Like the shoemaker whose children go without shoes, I allowed the older propylon model to remain undocumented-and therefore unavailable to others-for an embarrassingly long time. When someone actually wanted the model recently, it became clear that I should stop putting off the chore. I set about properly documenting the model with a guilty conscience and a sense of relief that it was no longer possible to forestall the job.
I thought it worth commenting on the nature of the work for those who are similarly inclined to put off the inevitable.
First, the best news. At the conclusion of the process I felt a good deal of weight leave my shoulders and, consequently, a new lightness in my step. Guilt is a heavy load to bear. Furthermore, the process was not onerous and turned out actually to be helpful. It obliged me clean up the file, find some errors, and assure myself that any user would have a clean, full, relatively error-free model to work with.
Since I was documenting a CAD model rather than a database, the needs were different from those outlined in the article about documenting a database here in this issue of the Newsletter (Documentation for Databases: A Crucial Step). The first set of items listed there was needed in this instance as well, but the second set was specifically for databases. For a CAD model there are different requirements since the important job is to make sure all the layer names are clear and that a user can figure out their meanings. In addition, standard views that are stored as part of the file must be explained.
I used the CSA Layer Naming Convention (www.csanet.org/inftech/csalnc.html) to name the layers in the older propylon model; indeed, the convention was developed in response to the problems I first encountered in dealing effectively with CAD layers more than a decade ago. As a result, explaining the layer names was not so difficult. I only needed to explain the way I had applied the CSA Layer Naming Convention to the older propylon model and refer users to the web document explaining the convention. Had I named layers using mnemonic aids or some other shorthand, it would have been necessary to provide a name and a description of the material found on each of more than 150 layers in the model instead of explaining the logical scheme followed.
In the process of checking the layer names to be sure that I had properly specified all, I found, not surprisingly, that there were some incorrectly named layers in the model. In addition, there were some unnecessary layers (that are often impossible to remove in AutoCAD® for reasons I have never fully understood). I cleaned up the errors and did my best to remove the unused layers. The result is not just accurate documentation but a better model. While I suspected there would be some errors and consequent corrections, I did find a few more inconsistencies in the layer names than I had expected (and a spelling error in the copyright statement in the model!).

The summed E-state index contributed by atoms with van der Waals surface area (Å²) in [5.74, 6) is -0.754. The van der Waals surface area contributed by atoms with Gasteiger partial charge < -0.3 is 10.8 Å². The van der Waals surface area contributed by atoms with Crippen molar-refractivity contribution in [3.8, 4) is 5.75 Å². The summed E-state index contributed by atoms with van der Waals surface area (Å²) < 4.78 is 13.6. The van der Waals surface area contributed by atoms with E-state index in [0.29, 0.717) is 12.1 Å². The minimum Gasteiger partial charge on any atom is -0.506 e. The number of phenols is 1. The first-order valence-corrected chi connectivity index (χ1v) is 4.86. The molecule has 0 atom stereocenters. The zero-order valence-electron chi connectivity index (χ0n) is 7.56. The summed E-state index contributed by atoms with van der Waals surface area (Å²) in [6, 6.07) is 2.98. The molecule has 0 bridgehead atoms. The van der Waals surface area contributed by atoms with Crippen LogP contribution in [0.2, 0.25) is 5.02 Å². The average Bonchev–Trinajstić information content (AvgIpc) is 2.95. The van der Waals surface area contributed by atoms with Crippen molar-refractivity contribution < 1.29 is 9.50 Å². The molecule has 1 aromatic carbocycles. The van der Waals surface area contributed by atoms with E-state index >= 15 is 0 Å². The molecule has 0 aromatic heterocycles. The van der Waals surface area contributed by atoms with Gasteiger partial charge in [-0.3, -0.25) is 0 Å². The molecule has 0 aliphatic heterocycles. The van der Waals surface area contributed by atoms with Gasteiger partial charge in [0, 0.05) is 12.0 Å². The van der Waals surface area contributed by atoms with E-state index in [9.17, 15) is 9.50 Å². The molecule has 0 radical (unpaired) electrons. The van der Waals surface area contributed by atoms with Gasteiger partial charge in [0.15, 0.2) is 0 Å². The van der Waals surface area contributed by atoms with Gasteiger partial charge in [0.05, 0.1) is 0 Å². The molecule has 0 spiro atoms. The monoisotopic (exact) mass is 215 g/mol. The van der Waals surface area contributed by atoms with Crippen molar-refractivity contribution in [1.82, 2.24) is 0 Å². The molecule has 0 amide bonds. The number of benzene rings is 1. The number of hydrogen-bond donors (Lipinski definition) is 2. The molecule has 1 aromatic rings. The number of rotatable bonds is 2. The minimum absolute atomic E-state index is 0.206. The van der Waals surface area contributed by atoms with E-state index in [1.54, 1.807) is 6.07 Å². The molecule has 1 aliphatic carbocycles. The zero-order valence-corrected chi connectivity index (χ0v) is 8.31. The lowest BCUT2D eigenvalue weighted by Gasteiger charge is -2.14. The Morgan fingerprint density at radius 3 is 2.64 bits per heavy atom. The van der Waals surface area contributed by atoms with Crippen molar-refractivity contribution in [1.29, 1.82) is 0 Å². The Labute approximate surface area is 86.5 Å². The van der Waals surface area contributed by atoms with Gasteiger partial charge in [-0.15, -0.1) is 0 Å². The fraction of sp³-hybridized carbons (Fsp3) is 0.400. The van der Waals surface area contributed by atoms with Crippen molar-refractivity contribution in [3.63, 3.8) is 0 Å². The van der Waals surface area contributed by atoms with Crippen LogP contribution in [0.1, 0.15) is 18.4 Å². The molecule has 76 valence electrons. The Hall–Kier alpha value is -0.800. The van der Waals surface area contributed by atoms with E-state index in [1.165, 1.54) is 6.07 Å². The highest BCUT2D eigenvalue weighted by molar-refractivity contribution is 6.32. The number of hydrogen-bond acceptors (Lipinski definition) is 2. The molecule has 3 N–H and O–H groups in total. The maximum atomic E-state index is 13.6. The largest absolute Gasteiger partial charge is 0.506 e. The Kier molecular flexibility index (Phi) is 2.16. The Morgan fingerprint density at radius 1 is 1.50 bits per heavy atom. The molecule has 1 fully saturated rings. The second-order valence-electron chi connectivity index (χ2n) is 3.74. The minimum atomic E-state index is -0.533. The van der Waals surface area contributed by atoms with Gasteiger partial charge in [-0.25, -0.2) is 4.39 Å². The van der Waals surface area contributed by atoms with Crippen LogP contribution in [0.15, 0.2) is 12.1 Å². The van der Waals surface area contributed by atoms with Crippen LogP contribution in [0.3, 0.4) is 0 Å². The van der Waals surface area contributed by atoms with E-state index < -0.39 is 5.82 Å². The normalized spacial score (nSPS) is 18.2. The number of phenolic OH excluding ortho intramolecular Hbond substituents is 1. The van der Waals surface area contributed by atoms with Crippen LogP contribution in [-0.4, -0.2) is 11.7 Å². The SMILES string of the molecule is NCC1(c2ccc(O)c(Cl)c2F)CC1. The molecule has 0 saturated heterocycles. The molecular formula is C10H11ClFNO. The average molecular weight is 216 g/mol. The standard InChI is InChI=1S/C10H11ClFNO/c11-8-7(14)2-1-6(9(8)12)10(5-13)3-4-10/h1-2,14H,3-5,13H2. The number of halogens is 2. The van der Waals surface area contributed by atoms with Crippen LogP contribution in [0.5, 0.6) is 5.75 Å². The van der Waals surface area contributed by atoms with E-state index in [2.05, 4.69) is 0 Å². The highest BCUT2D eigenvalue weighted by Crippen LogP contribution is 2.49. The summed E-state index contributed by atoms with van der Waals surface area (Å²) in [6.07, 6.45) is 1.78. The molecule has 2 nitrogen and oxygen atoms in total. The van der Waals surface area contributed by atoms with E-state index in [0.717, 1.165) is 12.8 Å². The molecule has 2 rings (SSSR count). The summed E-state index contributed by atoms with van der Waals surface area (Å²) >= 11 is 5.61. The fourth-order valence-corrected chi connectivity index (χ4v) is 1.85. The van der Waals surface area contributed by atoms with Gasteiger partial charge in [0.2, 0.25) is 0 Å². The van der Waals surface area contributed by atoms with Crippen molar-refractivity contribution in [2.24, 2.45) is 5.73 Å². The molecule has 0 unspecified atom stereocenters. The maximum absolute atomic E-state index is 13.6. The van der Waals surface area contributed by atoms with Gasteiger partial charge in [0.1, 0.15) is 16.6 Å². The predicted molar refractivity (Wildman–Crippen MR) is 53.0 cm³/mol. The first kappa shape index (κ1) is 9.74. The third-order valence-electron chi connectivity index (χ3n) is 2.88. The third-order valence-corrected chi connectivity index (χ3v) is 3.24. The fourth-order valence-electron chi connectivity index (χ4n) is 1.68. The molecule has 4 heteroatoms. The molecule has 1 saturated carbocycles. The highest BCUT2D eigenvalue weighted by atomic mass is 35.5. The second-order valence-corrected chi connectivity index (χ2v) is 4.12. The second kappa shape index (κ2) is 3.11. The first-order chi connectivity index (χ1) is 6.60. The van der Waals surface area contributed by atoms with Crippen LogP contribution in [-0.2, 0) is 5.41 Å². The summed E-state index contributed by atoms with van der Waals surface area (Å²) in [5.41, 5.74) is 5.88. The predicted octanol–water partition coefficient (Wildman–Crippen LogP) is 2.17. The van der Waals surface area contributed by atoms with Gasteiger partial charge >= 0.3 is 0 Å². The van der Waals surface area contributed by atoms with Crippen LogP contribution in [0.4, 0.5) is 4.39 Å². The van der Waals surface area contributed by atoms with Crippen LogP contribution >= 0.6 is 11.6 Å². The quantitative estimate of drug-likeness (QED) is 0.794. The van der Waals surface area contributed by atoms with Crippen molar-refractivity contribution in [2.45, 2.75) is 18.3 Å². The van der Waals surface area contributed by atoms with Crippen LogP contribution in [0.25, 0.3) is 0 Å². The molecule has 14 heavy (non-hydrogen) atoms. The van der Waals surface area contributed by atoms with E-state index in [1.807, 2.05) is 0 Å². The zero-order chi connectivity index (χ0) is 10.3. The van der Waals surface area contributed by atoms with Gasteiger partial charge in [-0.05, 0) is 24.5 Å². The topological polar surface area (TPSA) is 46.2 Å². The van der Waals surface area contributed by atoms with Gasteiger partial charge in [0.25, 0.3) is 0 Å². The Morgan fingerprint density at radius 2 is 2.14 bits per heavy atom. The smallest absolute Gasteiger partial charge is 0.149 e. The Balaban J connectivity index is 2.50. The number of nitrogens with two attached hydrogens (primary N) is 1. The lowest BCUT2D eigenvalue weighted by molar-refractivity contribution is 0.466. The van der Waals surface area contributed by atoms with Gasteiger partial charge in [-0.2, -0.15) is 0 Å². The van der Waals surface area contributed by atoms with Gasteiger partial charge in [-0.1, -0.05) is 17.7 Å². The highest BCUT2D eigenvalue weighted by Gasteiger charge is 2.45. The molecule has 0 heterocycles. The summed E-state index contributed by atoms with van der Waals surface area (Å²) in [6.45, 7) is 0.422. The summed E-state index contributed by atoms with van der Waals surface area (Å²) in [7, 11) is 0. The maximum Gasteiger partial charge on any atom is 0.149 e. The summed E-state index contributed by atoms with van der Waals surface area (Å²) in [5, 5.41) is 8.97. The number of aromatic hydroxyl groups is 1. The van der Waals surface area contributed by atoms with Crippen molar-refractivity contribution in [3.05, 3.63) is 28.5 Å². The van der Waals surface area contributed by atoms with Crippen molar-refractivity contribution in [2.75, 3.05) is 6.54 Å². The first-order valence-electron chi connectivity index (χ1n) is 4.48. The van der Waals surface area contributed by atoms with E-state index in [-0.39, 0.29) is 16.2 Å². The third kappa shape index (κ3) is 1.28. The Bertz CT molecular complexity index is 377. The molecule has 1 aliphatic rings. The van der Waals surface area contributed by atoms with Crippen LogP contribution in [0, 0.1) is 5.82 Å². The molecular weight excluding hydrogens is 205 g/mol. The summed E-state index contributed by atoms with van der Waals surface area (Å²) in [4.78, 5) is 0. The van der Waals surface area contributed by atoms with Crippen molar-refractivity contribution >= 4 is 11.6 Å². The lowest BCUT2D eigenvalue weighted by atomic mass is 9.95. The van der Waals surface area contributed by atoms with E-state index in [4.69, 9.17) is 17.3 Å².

In the course of preparing the documentation, I realized that one issue could easily be overlooked: measurement precision. Some parts of the model were created with the aid of hand measurements made on site, others with photogrammetric measurements made in the CSA office from photographs taken on site, still others with the aid of W. B. Dinsmoor, Jr.'s text and drawings (portions either inaccessible to me or outside the range of my permit). As a result, some measurements were accurate to the nearest millimeter, others to the nearest centimeter, and still others to lower levels of precision. Those different levels of measurement precision had to be described. More problematic, potential users had to be given enough information to permit them to know which portions of the model could be relied upon for what levels of precision. In the end, I even included photographs to try to assist potential users. (1)
Despite having much of the work done for me by the CSA Layer Naming Convention, making sure that all 150+ layers of the model were clearly specified was time-consuming. It also took some time to write an introduction and to deal with the issue of model precision. In all, it may have taken a day or two of my time, and most of that was spent simply organizing the layer names, checking to be sure all names were proper, nd making the necessary changes in the CAD model.
Although I have previously sent the CAD file to a few people, I am now able to allow anyone to use the model with some confidence that a user familiar with AutoCAD may do so without difficulty. To check the documentation, as now available on the Archaeological Data Archive Project Web site, please see www.csanet.org/archive/csaarchive/greece/oprop/oldprop.html. From that Web page the model may also be downloaded.
-- Harrison Eiteljorg, II
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(1) When retrieving measurements from a CAD model, there is no way to tell which dimensions or coordinates are more precise and which ones less so. The system will provide information that seems to imply equal levels of precision for all data. Therefore, the user of such a model must be able to determine appropriate levels of precision independently. Return to body.
For other Newsletter articles concerning the use of electronic media in the humanities or the applications of CAD modelling in archaeology and architectural history, consult the Subject index.
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